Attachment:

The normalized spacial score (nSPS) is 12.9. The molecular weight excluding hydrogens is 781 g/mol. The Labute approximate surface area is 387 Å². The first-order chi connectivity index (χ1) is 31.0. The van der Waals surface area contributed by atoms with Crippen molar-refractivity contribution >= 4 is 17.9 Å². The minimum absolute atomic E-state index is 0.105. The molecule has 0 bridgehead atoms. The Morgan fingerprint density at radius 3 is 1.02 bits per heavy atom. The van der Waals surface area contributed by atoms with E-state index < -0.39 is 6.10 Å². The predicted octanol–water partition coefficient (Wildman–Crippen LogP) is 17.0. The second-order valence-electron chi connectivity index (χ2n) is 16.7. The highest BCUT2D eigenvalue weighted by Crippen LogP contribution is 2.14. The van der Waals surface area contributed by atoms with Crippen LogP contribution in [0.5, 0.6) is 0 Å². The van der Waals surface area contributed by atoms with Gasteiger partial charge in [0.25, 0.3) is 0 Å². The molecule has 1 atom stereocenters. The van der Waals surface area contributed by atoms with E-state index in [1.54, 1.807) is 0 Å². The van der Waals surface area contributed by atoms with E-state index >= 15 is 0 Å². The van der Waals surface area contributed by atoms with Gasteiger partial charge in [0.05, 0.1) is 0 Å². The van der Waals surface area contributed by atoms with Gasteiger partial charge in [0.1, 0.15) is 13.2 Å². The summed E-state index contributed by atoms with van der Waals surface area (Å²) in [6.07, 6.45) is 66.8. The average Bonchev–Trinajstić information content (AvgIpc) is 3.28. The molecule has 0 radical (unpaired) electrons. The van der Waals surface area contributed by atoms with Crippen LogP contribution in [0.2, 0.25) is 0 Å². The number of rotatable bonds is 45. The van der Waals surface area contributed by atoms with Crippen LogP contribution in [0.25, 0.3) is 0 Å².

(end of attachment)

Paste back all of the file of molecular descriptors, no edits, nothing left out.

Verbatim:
The normalized spacial score (nSPS) is 12.9. The molecular weight excluding hydrogens is 781 g/mol. The Labute approximate surface area is 387 Å². The first-order chi connectivity index (χ1) is 31.0. The van der Waals surface area contributed by atoms with Crippen molar-refractivity contribution >= 4 is 17.9 Å². The minimum absolute atomic E-state index is 0.105. The molecule has 0 bridgehead atoms. The Morgan fingerprint density at radius 3 is 1.02 bits per heavy atom. The van der Waals surface area contributed by atoms with E-state index < -0.39 is 6.10 Å². The predicted octanol–water partition coefficient (Wildman–Crippen LogP) is 17.0. The second-order valence-electron chi connectivity index (χ2n) is 16.7. The highest BCUT2D eigenvalue weighted by Crippen LogP contribution is 2.14. The van der Waals surface area contributed by atoms with Crippen LogP contribution in [0.5, 0.6) is 0 Å². The van der Waals surface area contributed by atoms with Gasteiger partial charge in [0.25, 0.3) is 0 Å². The molecule has 1 atom stereocenters. The van der Waals surface area contributed by atoms with E-state index in [1.54, 1.807) is 0 Å². The van der Waals surface area contributed by atoms with E-state index >= 15 is 0 Å². The van der Waals surface area contributed by atoms with Gasteiger partial charge in [0.05, 0.1) is 0 Å². The van der Waals surface area contributed by atoms with Gasteiger partial charge in [0.1, 0.15) is 13.2 Å². The summed E-state index contributed by atoms with van der Waals surface area (Å²) in [6.07, 6.45) is 66.8. The average Bonchev–Trinajstić information content (AvgIpc) is 3.28. The molecule has 0 radical (unpaired) electrons. The van der Waals surface area contributed by atoms with Crippen LogP contribution in [0.2, 0.25) is 0 Å². The number of rotatable bonds is 45. The van der Waals surface area contributed by atoms with Crippen LogP contribution in [0.25, 0.3) is 0 Å².